“Training awakened our eyes… it made us think carefully…we learned a lot.” This was how a participant of the three-day BRIDGE workshop on Voter Registration held in May from 14 to 17 2018 in Mogadishu, Somalia, described the workshop.
This BRIDGE workshop was a historic event, signalling commitment of the National Independent Electoral Commission (NIEC) of Somalia, to set the wheels in motion towards universal suffrage. The workshop, generously funded by the European Union, Governments of Germany and the United Kingdom, drew a total of 47 participants comprising Commissioners, the secretariat the Ministry of Interior, Federal Affairs and Reconciliation (MoIFAR) attended the workshop.
The workshop, is part of a series of BRIDGE modules to be run in Somalia, covered the ambitious programme successfully by:
- Exploring the principles of voter registration (why have registration? What are the criteria for eligibility?).
- Exposing participants to key operational steps towards successful voter registration.
- Providing Commissioners and participants with alternative approaches to voter registration.
- Exposing participants to the logistical arrangements and implementation steps of a voter registration exercise.
- Contextualising procurement of services and materials for voter registration in line with local procurement procedures.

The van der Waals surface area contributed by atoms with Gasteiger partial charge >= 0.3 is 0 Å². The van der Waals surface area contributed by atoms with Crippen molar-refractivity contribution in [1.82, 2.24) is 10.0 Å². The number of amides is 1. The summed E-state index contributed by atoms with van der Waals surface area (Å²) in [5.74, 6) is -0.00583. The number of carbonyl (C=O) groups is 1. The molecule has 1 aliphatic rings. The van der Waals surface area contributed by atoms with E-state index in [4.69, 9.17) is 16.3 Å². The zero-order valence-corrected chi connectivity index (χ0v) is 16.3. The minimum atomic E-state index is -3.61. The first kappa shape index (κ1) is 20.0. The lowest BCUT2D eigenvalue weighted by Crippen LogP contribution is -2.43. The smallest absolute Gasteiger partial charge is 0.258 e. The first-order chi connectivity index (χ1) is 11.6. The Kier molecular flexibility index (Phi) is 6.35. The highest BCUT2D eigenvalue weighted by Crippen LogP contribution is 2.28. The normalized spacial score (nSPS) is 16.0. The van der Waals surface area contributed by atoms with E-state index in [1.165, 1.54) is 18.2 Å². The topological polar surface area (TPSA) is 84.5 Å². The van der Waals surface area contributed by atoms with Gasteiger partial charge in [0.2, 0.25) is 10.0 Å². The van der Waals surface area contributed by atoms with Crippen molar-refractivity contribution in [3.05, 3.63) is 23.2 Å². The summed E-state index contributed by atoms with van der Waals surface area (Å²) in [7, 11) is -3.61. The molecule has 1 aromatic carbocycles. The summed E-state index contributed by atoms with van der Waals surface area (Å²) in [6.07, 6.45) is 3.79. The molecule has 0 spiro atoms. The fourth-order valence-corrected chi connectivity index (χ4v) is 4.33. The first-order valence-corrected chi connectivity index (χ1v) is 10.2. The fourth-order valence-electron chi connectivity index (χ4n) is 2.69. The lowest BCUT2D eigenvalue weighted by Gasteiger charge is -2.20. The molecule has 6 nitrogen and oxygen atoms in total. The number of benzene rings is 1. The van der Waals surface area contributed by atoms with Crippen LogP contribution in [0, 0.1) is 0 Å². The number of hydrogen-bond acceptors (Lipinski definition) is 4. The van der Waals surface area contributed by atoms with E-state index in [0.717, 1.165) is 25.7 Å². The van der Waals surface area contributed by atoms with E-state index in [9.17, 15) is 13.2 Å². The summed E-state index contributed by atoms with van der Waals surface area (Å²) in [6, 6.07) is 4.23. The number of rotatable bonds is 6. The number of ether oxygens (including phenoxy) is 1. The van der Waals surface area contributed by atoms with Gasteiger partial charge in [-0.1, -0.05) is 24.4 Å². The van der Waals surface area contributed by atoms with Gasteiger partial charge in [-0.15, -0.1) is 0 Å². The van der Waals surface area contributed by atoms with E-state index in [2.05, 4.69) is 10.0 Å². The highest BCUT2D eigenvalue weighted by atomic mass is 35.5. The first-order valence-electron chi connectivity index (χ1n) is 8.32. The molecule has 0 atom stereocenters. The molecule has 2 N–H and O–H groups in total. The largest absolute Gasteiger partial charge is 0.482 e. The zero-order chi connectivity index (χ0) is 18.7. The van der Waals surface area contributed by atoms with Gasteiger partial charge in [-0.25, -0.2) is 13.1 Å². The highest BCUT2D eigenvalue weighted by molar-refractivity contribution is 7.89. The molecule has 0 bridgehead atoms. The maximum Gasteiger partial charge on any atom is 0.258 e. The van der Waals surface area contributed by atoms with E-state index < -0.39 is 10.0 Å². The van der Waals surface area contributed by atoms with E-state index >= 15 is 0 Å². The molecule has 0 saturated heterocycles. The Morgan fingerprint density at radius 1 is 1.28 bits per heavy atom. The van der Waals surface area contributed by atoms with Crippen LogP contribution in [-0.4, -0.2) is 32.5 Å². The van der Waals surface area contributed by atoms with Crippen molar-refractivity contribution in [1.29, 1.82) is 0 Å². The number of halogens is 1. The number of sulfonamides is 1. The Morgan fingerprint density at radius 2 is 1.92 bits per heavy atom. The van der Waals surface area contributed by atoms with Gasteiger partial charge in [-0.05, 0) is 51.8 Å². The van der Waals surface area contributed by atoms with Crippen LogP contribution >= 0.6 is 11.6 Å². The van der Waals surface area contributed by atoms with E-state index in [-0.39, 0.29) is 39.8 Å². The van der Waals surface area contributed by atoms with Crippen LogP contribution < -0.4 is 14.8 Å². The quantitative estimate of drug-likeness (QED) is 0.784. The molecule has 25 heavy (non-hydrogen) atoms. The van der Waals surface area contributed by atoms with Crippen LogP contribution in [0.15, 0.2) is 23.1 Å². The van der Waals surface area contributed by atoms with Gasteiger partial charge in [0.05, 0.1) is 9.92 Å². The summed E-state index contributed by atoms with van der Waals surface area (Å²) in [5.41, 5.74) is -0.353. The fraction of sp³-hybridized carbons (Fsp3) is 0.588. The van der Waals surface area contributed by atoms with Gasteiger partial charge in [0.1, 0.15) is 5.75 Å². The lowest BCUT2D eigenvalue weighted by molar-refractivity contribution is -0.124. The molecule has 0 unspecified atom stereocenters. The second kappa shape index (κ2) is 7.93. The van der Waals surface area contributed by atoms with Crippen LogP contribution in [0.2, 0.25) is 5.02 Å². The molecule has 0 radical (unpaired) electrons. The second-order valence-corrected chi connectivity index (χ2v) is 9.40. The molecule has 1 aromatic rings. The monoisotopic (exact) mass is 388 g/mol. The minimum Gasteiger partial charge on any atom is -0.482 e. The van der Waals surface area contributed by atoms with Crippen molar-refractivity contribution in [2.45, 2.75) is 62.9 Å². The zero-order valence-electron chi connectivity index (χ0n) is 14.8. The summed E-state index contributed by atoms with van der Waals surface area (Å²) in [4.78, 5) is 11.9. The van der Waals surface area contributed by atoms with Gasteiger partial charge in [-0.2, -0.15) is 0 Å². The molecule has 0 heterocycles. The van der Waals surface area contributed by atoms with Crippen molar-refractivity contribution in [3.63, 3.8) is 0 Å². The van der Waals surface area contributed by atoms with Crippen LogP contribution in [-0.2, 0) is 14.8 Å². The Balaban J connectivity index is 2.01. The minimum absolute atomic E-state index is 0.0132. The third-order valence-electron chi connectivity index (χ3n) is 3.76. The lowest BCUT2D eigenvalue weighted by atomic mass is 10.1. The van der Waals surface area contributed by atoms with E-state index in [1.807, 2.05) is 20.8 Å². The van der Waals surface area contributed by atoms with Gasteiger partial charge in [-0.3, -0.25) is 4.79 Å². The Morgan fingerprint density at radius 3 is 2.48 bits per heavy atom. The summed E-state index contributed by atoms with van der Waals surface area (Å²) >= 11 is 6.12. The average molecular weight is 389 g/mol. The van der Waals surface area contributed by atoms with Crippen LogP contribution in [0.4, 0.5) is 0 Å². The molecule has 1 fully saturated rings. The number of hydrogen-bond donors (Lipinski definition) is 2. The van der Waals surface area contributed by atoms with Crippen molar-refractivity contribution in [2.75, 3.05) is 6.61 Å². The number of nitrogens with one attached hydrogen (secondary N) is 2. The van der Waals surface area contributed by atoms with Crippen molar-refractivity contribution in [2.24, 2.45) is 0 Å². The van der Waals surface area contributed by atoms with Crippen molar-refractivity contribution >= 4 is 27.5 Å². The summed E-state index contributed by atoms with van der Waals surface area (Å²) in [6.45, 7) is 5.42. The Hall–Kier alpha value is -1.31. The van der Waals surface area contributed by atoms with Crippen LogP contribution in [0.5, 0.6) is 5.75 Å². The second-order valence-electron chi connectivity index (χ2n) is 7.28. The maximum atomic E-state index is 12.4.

- Exposing participants to practical case studies of dispute resolution in the context of voter registration.
- Interrogate, analyse and contextualise key elements of the voter registration feasibility study and implications thereof.
Twelve of the participants were female which translate to twenty-five percent. Participants were active throughout the workshop with facilitators and the different resource persons included the former Chairman of the Independent Electoral and Boundary Commission, Ahmed Issack Hassan and the Integrated Electoral Support Group sharing their experiences drawn from different countries across Africa and the Globe. The participants appreciated the BRIDGE methodology as it made all session interactive moreso because it was enriched by the expertise of the resource persons with years of hands-on electoral administration expertise, the understanding of NIEC operations and the socio-political environment in which they operate. The Commissioners’ active participation cannot be downplayed as it demonstrated leadership most needed for the mammoth task that lies ahead.
During the last session of the workshop, the NIEC outlined a framework of action anchored on the outcomes of the Voter Registration Feasibility Study.
Facilitation team included, Immaculate Kassait, Rindai Chipfunde-Vava and Tomsie Dlamini. The workshop was supported by the United Nations Integrated Electoral Support Group.